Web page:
(Former LOE drummer/percussionist Jackie Gallant also happened to be my schoolmate at MacDonald Cartier Memorial High School years ago. But I digress.)

“In my lecture I discuss how lesbians are always cast as derivative,” Halberstam explains. “Big Mama was a writer of Hound Dog that made Elvis famous but never got money for it [except for a one-time payment of $500]. The idea that lesbians can’t be original comes up in LOE, who make an art of making covers of other women musicians.”

Meanwhile, over at the now-closed legendary Rising Sun, Thornton headlined many gigs until her final days. She remained bitter to the end about how she and Johnny Otis were never properly credited for Hound Dog.

“I’ve been singing before Elvis was even born,” Thornton once famously quipped. “He makes a million and all this jive because his face is different from mine.”

Before Thornton passed away on July 25, 1984, my friend and blues singer Carolyn Fe auditioned to be a dancer at Boicel’s then relocated Rising Sun nightclub in the old famed Rockhead’s Paradise nightclub in Little Burgundy (you can still see what Rockhead’s interiors looked in Louis Malle’s 1980 Oscar-nominated film Atlantic City starring Burt Lancaster and Susan Sarandon).

The Rising Sun lasted just 18 months at that location before moving back to Ste-Catherine St. in July 1982, and where it remained for the next eight years before club was destroyed by fire in March 1990 (it again reopened on St-Laurent Blvd., but closed for good in 1991).

 It was here that Fe met Thornton.

“Doudou called me to audition because he wanted to start an old-style revue but when I arrived he was busy, so I hung out at the bar while this skinny older woman in a straw hat sat onstage singing One Bourbon, One Scotch, One Beer. And I thought, ‘This voice is familiar!’  After the audition, Thornton finished her set and hung out at the bar. I paid my respects but she told me, ‘Honey, you ain’t got nuthin’! You don’t know!’ She was really bitter about what had happened to her. She said a bunch of expletives about how blues people ‘don’t get it.  But if a few people do, then I can go to my grave with a smile on my face.’”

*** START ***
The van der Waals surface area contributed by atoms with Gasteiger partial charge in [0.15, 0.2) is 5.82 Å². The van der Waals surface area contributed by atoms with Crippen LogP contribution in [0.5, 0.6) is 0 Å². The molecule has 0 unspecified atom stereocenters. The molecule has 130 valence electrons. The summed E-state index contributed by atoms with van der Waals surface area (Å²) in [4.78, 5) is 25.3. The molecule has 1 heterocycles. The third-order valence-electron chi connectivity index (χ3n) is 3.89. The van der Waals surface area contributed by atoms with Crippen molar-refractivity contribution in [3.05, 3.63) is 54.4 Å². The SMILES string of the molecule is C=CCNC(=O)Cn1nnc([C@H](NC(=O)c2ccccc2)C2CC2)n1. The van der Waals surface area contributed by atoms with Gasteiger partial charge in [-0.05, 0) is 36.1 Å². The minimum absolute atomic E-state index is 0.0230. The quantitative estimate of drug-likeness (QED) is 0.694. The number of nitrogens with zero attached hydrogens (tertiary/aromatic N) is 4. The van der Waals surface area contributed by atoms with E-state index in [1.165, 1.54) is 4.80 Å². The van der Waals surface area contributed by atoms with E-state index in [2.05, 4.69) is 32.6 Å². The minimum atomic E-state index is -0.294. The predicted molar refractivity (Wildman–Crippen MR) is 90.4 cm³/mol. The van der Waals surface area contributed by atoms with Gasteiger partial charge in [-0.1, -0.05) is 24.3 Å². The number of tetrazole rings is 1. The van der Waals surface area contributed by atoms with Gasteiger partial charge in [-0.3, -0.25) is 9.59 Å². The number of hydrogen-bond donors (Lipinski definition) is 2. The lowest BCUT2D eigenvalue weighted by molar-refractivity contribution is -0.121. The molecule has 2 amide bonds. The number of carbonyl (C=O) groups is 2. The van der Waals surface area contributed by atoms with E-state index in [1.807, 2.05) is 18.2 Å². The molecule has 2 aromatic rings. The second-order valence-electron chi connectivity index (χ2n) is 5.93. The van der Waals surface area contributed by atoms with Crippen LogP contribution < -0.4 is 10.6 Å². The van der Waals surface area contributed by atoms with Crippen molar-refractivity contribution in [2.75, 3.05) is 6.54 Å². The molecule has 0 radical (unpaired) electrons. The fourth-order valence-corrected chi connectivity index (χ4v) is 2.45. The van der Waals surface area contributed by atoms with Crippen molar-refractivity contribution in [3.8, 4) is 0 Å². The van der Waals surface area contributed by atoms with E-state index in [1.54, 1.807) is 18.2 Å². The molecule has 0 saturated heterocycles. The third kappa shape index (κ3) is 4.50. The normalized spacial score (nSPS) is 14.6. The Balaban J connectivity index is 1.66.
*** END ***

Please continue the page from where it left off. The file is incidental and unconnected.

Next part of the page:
Years later when I told B.B. King that his 1983 Montreal concert at Place des Arts with Big Mama was my first blues concert, I also asked him about Elvis and their days working for Sam Phillips at Sun Records in Memphis. 

“I liked Elvis because he called me ‘Sir,’” Mr. King replied.

That kind of respect eluded Thornton in life, though when Janis Joplin first heard Big Mama sing what would become Joplin’s signature song, Ball and Chain, Joplin went backstage to ask permission to sing it.

A decade later, in 1977, on the Sassy Mama album (Montreal-based Just a Memory Records), you can hear Big Mama sing Ball and Chain in a live set recorded at the Rising Sun. You can hear her tell her band to do the song “B.B. King-style,” then hear her a minute later chastise her guitarist Phil Guy (the late brother of Buddy Guy) for soloing too long.

Thornton may not have gotten her due in life, but no one messed with Big Mama on stage.


  1. I enjoyed reading your piece on the late Big Mama. I am writing a newsletter for family and would like to add your link to the "search for it" page. Would that be alright with you?